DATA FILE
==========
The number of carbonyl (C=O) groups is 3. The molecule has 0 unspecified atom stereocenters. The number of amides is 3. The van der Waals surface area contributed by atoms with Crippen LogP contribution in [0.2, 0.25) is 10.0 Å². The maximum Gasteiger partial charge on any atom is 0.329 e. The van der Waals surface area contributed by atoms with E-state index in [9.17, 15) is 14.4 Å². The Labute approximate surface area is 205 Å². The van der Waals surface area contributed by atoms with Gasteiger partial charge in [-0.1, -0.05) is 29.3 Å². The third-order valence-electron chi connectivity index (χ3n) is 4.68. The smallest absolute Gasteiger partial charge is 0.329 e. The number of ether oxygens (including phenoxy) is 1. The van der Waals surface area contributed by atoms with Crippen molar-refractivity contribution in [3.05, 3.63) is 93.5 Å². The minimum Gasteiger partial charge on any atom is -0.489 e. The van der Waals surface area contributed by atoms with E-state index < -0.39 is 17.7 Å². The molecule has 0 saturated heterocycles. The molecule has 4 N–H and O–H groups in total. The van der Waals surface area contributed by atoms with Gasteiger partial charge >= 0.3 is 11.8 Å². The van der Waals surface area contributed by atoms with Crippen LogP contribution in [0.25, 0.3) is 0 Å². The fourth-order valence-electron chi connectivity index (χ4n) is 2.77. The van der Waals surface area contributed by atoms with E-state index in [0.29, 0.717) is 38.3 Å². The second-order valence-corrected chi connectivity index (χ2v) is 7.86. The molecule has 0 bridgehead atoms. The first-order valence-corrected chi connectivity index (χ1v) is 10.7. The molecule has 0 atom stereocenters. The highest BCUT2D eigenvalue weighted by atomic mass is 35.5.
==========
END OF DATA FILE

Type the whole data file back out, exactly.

The number of carbonyl (C=O) groups is 3. The molecule has 0 unspecified atom stereocenters. The number of amides is 3. The van der Waals surface area contributed by atoms with Crippen LogP contribution in [0.2, 0.25) is 10.0 Å². The maximum Gasteiger partial charge on any atom is 0.329 e. The van der Waals surface area contributed by atoms with E-state index in [9.17, 15) is 14.4 Å². The Labute approximate surface area is 205 Å². The van der Waals surface area contributed by atoms with Gasteiger partial charge in [-0.1, -0.05) is 29.3 Å². The third-order valence-electron chi connectivity index (χ3n) is 4.68. The smallest absolute Gasteiger partial charge is 0.329 e. The number of ether oxygens (including phenoxy) is 1. The van der Waals surface area contributed by atoms with Crippen molar-refractivity contribution in [3.05, 3.63) is 93.5 Å². The minimum Gasteiger partial charge on any atom is -0.489 e. The van der Waals surface area contributed by atoms with E-state index < -0.39 is 17.7 Å². The molecule has 0 saturated heterocycles. The molecule has 4 N–H and O–H groups in total. The van der Waals surface area contributed by atoms with Gasteiger partial charge >= 0.3 is 11.8 Å². The van der Waals surface area contributed by atoms with Crippen LogP contribution in [0.25, 0.3) is 0 Å². The fourth-order valence-electron chi connectivity index (χ4n) is 2.77. The van der Waals surface area contributed by atoms with E-state index in [0.29, 0.717) is 38.3 Å². The second-order valence-corrected chi connectivity index (χ2v) is 7.86. The molecule has 0 bridgehead atoms. The first-order valence-corrected chi connectivity index (χ1v) is 10.7. The molecule has 0 atom stereocenters. The highest BCUT2D eigenvalue weighted by atomic mass is 35.5.